When we go downstream, on one end of the spectrum we have lots of new software providers that are building solutions, such as Blue Prism and Arago, and as we then come upstream from the single software providers into the Indian and American and international providers of IPO and BPO services, some of them are building their own: Wipro has built HOLMES, Ignio has been built by TCS, and we can keep on going down the line. Others have chosen to take a systems integration route, using open source and some custom development to weave together the existing commercial off-the-shelf software that’s out there plus their own work. I think everyone’s looking at it because if they don’t look at it they’re going to be more threatened by it.
How it’s manifested itself is similar to what Mike Lowry was discussing yesterday with me, with regards to the digital transformation of his infrastructure contracts from the traditional legacy ITO deals into cloud-enabled, much less expensive, more commodity styled, Infrastructure-as-a-Service type arrangements. I think we’re going to see the same thing: if you have major BPO arrangements, or major ITO arrangements, they usually have price productivity curves in them anyway, and they’re probably now going to have robotics curves put into them, in such a way that providers will be obligated to design new contracts that bring automation to the deal as a matter of table stakes.
So the smart thing to do if you’re a provider is to really approach your clients well before the contracts are up and offer to bring the technology and the automation forward now, even if it means cannibalising your revenue – because it might mean saving your contract.
O: And are you feeling that there is genuinely a lot of this being demanded by the buyers? It seemed like a few years back when cloud was the next big thing, and a lot of service provision was being moved over to the cloud, buyers were going to the vendors and saying “Look, we know that this is a cheaper solution to deliver, so why are you still billing us at the old rates? We want to be saving money right from the start here!” – which was a bit blind to the upfront investment that the vendors had to make originally. Is the same kind of thing happening here with robotics? Do you think buyers are demanding cheaper, more effective, more efficient solutions without necessarily thinking about the money that’s had to be poured in at the start?
CW: Well this will go from a whisper to a scream, in the same way that it did on the cloud. There’s going to be the CFOs and CEOs as they travel around, reading various periodicals that their peers send them. They’re going to see these outrageous claims for huge amounts of planned improvement, dramatic cost reductions, and they will begin to put pressure on the internal CIO and CTO community – and for that matter on the other operating executives, since these aren’t necessarily pure technology plays. And then I think that, yes, the providers will have that demanded of them – and in fact given that many of these tools are off-the-shelf software, there isn’t a huge investment by an ITO or BPO provider necessary to enable the use this type of automation in their delivery. Which can then manifest itself into dramatically less expensive services for their customers – and it’s going to be demanded of them, and this is why I think this is as large an inflection point as the entire subject of cloud was to infrastructure: what that was, this will be to labour.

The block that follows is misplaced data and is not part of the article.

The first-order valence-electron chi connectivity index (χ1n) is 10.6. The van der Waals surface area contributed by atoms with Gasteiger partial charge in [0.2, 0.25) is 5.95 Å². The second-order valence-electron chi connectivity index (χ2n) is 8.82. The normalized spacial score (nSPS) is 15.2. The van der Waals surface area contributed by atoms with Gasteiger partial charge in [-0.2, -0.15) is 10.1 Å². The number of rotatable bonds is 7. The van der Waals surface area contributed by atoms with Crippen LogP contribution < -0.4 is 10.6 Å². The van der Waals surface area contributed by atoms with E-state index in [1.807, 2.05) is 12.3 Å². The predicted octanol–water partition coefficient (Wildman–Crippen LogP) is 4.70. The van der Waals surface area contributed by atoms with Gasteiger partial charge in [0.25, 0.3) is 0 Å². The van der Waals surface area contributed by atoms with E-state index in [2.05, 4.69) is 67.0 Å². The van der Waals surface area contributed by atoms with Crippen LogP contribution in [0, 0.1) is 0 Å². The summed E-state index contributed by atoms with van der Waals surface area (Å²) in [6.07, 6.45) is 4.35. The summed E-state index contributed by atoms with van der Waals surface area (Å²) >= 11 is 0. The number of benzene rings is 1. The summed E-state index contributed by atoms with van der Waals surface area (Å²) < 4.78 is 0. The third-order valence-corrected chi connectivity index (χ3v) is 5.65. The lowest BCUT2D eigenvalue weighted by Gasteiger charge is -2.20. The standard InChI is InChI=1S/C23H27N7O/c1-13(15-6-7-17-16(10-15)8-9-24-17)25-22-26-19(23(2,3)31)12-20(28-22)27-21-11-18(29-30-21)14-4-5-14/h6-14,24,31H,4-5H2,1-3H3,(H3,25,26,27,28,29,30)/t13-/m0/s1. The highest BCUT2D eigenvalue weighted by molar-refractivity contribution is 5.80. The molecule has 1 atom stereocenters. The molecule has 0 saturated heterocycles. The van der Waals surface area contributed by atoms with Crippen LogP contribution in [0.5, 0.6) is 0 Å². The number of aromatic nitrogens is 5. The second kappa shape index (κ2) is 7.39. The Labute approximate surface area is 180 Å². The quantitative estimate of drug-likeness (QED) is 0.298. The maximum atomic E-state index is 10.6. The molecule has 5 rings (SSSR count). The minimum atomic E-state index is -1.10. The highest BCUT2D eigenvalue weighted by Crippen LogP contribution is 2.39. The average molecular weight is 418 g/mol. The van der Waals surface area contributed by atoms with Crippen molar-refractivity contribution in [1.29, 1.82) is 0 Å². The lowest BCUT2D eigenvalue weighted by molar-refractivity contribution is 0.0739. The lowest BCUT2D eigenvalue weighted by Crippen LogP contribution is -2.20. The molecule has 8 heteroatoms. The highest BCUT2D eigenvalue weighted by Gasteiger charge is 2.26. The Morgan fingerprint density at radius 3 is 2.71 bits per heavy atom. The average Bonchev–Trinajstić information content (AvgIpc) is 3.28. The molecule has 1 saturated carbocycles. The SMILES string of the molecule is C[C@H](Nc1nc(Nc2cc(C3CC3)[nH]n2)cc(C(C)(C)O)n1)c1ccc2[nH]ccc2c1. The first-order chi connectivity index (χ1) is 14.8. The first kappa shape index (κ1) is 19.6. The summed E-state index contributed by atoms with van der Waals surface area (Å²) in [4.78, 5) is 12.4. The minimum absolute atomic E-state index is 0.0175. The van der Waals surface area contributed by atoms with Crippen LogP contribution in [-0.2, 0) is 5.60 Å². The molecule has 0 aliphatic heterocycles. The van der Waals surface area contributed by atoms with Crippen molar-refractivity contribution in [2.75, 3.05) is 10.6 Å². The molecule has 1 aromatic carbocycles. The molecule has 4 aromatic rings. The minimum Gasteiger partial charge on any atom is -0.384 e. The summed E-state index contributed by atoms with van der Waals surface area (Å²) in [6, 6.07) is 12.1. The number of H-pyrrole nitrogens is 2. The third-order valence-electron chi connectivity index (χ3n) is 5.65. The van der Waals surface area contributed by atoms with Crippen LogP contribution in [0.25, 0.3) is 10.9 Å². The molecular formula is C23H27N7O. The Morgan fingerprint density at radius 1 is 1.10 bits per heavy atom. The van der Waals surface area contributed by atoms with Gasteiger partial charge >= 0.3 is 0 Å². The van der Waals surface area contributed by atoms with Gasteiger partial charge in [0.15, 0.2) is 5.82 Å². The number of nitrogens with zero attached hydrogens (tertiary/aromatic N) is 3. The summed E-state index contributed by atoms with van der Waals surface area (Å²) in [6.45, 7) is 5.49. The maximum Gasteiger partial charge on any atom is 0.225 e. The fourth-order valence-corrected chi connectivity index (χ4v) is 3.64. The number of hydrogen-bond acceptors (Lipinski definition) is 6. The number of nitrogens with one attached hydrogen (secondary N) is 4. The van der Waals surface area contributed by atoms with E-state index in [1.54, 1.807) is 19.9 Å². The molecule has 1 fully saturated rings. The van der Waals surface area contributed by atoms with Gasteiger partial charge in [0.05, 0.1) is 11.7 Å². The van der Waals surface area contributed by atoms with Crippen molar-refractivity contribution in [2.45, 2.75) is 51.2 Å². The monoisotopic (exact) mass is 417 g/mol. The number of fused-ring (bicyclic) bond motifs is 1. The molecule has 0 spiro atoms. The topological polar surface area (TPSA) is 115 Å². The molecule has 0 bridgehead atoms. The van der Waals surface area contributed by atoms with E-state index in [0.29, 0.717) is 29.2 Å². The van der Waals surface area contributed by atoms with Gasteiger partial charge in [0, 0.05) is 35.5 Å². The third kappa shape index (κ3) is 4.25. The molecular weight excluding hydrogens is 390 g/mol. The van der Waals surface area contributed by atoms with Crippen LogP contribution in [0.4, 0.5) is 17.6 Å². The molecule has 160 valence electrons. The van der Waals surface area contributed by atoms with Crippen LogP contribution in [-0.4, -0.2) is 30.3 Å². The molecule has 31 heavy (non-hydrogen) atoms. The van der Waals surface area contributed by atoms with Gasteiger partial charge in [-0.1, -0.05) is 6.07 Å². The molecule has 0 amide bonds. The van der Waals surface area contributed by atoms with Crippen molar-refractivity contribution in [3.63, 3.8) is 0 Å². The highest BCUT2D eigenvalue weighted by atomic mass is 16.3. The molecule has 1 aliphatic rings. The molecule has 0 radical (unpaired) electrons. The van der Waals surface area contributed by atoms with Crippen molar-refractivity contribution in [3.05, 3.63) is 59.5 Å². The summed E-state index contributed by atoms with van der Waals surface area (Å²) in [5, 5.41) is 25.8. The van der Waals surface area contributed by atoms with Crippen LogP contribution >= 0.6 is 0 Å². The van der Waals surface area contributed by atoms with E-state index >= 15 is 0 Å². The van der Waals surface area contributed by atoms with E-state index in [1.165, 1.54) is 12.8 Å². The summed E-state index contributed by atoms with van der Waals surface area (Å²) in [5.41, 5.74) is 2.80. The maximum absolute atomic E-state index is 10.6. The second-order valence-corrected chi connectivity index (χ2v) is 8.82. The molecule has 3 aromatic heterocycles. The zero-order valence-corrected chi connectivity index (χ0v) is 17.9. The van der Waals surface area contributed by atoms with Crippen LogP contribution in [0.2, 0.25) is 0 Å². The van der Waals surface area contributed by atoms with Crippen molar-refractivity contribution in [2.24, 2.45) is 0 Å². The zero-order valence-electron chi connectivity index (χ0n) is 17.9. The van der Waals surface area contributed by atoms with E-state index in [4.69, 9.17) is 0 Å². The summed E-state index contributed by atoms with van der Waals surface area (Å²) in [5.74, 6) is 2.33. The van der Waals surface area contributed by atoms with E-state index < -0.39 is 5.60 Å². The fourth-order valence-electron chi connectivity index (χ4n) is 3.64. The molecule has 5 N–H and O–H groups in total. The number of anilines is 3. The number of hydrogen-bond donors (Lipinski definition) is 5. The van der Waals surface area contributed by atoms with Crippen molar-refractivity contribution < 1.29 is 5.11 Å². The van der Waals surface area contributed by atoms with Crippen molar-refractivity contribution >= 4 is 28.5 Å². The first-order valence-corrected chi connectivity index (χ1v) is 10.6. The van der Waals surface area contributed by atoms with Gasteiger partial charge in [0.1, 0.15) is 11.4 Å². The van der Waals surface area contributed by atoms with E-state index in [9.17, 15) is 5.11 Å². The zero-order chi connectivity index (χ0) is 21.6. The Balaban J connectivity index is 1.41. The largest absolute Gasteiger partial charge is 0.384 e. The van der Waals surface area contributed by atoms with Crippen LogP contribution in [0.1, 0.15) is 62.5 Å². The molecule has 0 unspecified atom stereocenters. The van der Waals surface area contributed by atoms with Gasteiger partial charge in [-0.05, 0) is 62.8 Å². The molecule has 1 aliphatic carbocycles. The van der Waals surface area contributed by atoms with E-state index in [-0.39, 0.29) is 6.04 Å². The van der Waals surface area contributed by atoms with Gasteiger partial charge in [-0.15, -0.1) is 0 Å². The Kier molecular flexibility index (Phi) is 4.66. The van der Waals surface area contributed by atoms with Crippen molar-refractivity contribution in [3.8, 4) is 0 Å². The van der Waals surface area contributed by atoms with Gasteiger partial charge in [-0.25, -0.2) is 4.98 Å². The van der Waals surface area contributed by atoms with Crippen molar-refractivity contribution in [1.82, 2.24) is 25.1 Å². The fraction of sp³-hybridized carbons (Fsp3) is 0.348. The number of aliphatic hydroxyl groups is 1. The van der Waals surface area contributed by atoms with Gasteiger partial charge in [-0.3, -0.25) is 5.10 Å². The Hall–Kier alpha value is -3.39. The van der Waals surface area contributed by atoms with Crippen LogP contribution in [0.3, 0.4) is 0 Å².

O: Let’s take a step back and take a look at what’s going on with Alsbridge internally, then. You’ve had a couple of quite big announcements over the past few weeks in terms of moves and promotions: can you give our readers a bit of insight into that?
CW: Well we’ve really had a nice three-year run and the growth we’ve enjoyed has put us in a position where lines of control had become somewhat untenable, and the numbers were so large that we weren’t really adequately caring for and feeding our own people internally to make sure they were supported by the entity that is our firm. So we’ve structured slightly differently. We’ve asked Jeff Seabloom to assume the chief revenue officer role for our North America operations, so he’ll be responsible for all of our market-facing MDs in North America – and those people had originally reported to me, so that will allow me to do some things that are important for us as we look at this next segment of growth.
There are always inflection points in companies; you get to a certain size and the model you were working under is no longer appropriate for the size and scale that you’ve reached, and we’re just humbled and privileged and honoured to be in a position where we are enjoying growth. We have great support from our clients and we have phenomenal talent inside the firm which is capable of taking on more responsibility and leading us to that next level of performance.
As another aspect of this global push, we’ve asked Laura Mersinger to take on the chief marketing officer role of the firm, which is an expansion of her previous responsibilities, and again we’re very excited about everything that Laura brings forward: she’s been a phenomenal addition, one of the best hires we’ve had in the last five years. We’re very bullish on what both Laura and Jeff will do in their new capacities.
O: What’s the connection between that and the acquisition last year (April 2015), of Source and the expansion over here in the UK and Europe? How’s that been going – and how has that affected the moves that you’ve made recently.
CW: It’s been going great, and we couldn’t be happier about having Source join us. We’re thrilled with the acquisition and the addition of Source and the great team that Barry and Eleanor brought to the table, and to have a stronger presence in northern Europe – and I think you’ll see us starting to look at other opportunities and other geographies that may present some more opportunities. In these particular moves, Laura’s global chief marketing officer role will continue to work very closely with both US and global opportunities, so she’s very active with the former Source team and our UK guys. With regard to Jeff Seabloom and his role, he’s North American-centric, for the time being at least, so that won’t have a particularly direct impact on our operations in the UK.
To read the second part of this interview, click here.
Editor’s note: Alsbridge is a client of both Outsource (as an Inner Circle oNexus partner) and Sourcing Industry Group (SIG), Outsource’s parent company. However, this interview was not conducted as part of any commercial agreement, and the editor has retained full control of the content. For more information on this – or any other aspect of Outsource’s editorial approach – please send your queries through to the editor at firstname.lastname@example.org.